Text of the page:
Writing Narrative Nonfiction: The Protagonist, Part I: Child Narrator vs. Reminiscent Narrator

January 30, 2008
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Lisa Dale Norton
Lisa Dale Norton

Your Life As Story:  Writing Narrative Nonfiction

The Protagonist, Part I: Child Narrator vs. Reminiscent Narrator

by Lisa Dale Norton
February 2008

Lisa Dale Norton will be providing a one-hour interactive teleconference in the Authorlink Virtual Classroom March 26, 2008. Find details here.

"Writers of the personal narrative use different speaking voices. . ."
—Norton

This month we continue exploring how to use the art and craft of writing to create characters by looking at the protagonist, you, the narrator of your piece of Narrative Nonfiction.

Writers of the personal narrative use different speaking voices, for example the Child Narrator or the Reminiscent Narrator. We can think of this aspect of craft as Point-of-View. It governs the way the writing will sound to the reader, the kinds of insights that will be shared, the language used, and the entire style of composition.

"Writers who favor the approach of the novelist or short story writer are more comfortable using the Child Narrator . . ."
—Norton

Experience has taught me that writers who favor the approach of the novelist or short story writer are more comfortable using the Child Narrator, and writers whose natural voice cleaves more closely to that of the essayist are apt to lean toward the voice of the Reminiscent Narrator, but this is not always the case, and certainly any writer can learn to master either skill. It is, of course, simply an application of craft.

" The Child Narrator is you as a younger version of yourself . . ."
—Norton

Simply stated the Child Narrator is you as a younger version of yourself, say at 12 or 8 years of age. That person, the girl or boy you were, would be the person telling the story. All perceptions and insights would come through the intelligence of that character. The Child Narrator can bring a kind of innocence and freshness of perspective that a Reminiscent Narrator would sound goofy attempting to achieve.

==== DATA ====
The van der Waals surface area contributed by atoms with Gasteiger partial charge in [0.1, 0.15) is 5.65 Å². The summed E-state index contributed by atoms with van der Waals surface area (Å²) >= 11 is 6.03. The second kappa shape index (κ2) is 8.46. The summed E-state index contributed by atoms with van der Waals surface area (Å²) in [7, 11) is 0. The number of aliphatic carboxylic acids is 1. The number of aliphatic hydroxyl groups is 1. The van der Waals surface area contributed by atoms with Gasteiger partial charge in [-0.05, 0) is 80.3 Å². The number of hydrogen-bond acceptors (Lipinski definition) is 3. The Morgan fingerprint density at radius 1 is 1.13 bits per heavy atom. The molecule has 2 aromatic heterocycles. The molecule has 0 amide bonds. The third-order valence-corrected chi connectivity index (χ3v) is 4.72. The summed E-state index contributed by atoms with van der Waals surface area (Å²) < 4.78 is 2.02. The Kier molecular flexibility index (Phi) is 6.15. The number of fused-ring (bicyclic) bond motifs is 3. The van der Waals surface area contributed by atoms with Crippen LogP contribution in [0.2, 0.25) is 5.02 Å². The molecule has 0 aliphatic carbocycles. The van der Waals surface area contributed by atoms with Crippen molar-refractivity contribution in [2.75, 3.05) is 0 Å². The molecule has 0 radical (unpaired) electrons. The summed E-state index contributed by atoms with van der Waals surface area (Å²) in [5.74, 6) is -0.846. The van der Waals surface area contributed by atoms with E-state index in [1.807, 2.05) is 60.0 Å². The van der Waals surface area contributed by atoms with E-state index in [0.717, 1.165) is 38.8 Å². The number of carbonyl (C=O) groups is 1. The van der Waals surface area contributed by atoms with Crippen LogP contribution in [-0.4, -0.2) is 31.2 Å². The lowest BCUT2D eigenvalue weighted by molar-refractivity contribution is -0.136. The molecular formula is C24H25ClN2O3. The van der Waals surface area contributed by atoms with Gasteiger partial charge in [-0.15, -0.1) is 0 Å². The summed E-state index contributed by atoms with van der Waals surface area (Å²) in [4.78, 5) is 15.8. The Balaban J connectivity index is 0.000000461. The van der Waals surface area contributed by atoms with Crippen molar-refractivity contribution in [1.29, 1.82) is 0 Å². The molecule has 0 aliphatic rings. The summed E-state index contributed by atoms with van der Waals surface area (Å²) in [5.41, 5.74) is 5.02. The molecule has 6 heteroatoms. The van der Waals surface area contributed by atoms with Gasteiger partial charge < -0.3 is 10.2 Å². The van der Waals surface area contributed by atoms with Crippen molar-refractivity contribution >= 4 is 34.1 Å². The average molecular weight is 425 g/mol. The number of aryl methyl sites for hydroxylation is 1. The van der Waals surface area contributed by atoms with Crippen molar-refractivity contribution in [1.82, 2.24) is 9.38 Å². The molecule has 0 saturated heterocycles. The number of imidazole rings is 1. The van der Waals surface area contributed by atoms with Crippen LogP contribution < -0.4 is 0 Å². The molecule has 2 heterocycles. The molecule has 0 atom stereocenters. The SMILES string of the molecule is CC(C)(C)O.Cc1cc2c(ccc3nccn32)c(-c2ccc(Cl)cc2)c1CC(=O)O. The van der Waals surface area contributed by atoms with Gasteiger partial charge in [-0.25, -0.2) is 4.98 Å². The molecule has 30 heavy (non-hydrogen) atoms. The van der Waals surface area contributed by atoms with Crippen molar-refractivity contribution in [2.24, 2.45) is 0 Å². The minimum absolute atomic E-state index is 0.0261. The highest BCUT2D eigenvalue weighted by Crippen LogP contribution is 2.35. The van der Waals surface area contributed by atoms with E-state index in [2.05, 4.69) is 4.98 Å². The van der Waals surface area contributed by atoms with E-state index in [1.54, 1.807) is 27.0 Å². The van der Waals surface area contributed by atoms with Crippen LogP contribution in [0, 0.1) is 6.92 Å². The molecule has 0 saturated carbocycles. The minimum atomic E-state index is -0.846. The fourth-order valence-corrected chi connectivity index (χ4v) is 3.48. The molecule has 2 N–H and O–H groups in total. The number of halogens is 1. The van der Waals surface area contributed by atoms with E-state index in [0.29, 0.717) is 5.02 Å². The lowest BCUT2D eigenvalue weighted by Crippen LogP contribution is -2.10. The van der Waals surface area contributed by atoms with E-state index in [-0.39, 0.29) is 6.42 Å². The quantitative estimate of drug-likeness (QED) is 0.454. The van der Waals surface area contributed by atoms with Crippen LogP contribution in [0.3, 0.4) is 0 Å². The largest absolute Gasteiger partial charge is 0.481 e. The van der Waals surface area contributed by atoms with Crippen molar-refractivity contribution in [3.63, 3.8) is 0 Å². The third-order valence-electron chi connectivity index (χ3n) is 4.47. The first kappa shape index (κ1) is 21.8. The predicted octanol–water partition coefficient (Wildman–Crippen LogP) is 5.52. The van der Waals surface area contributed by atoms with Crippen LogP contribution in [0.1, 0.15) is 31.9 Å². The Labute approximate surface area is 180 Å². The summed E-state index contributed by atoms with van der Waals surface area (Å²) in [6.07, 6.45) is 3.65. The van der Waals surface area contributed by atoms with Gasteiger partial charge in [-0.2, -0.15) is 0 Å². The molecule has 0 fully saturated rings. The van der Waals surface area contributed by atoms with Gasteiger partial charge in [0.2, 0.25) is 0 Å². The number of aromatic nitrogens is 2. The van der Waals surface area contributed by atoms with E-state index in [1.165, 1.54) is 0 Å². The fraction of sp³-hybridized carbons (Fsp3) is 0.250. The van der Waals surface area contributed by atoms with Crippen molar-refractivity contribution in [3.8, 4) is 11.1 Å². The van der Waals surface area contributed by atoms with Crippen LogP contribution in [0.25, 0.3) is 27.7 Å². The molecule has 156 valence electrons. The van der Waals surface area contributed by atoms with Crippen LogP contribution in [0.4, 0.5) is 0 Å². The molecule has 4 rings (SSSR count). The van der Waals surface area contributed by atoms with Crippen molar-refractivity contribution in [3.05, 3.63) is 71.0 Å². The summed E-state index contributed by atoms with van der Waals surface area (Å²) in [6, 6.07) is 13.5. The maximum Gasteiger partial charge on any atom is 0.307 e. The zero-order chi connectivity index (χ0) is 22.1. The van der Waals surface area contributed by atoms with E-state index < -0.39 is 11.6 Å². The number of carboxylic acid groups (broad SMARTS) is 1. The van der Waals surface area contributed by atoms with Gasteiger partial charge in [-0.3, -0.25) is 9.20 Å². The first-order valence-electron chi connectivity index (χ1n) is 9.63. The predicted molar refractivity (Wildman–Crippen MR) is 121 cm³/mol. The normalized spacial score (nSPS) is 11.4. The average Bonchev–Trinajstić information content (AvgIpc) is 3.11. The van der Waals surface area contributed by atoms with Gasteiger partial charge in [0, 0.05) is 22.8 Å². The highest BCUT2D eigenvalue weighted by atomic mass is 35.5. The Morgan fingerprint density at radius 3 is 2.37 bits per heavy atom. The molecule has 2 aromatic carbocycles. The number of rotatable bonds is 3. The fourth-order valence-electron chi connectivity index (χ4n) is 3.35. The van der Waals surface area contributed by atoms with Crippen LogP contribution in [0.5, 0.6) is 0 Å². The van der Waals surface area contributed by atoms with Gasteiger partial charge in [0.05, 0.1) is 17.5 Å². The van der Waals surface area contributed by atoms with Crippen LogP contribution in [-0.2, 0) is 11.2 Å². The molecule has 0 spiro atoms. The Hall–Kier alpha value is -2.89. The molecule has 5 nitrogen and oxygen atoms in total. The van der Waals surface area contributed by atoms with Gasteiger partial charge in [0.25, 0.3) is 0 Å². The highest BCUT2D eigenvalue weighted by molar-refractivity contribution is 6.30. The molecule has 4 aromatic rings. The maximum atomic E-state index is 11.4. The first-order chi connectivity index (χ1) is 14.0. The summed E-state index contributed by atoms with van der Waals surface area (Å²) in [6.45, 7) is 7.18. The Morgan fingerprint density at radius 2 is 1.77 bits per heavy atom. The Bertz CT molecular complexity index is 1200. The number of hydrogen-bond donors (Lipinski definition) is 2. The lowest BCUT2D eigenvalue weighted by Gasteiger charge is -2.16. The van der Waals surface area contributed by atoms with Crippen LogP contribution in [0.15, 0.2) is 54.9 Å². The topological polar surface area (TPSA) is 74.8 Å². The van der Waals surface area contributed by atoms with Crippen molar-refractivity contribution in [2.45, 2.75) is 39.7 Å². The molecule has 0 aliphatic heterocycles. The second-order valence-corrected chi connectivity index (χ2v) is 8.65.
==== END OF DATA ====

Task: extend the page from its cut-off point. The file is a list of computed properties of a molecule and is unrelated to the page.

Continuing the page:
"The Reminiscent Narrator is you today looking back . . ."
—Norton

The Reminiscent Narrator is you today looking back making sense of what you remember from the vantage point of your current age. The Reminiscent Narrator is able to put events into a perspective a Child Narrator could not. You get to be the Wise Woman or Wise Man of your own life. You get to make meaning.

Some writers are successful blending child interpretations and voice with adult interpretations and voice. It is a subtle weaving back and forth between viewpoints.

Any way you mix it up, you simply need to be aware of the possibilities and manage them with controlled choices. This is, of course, all about being aware of and utilizing craft. You get better at it as you practice.

". . . make an effort to get inside the head of the child you once were."
—Norton
As you play with the narrator, make an effort to get inside the head of the child you once were. Use the language (vocabulary) you would have used, the phrasing, the depth of understanding. As the Reminiscent Narrator you can be as deeply philosophical as you are able. You can highlight your intellect with insight, vocabulary and writing style, and we (the readers) will buy it because we hear an adult looking back and telling a story. We understand that the person talking to us is mature and has mature interpretations. If a Child Narrator attempted the same, we would be thrown out of the dream of the story; we would question the believability of the character.
". . . figure out which voice is your natural one."
—Norton
During the process of playing with these two forms of narration, figure out which voice is your natural one. If Child Narrator isn 't as easy for you as the Reminiscent Narrator (or vice versa), figure out why. Analyze it. Be able to state what your strengths are as a narrator and where you need to practice your craft. Doing this is joining in the process of being a writer.
About
Lisa Dale Norton
Lisa Dale Norton's new book about memoir, SHIMMERING IMAGES: A HANDY LITTLE GUIDE TO WRITING MEMOIR, will be released by St. Martin 's Press in Spring '08. She is the author of Hawk Flies Above: Journey to the Heart of the Sandhills (Picador USA/St. Martin 's Press), a work combining memoir and nature writing. Lisa teaches for the UCLA Writers' Extension Program and speaks nationally on the power of story and the process of writing your own. She lives in Santa Fe. www.lisadalenorton.com

 

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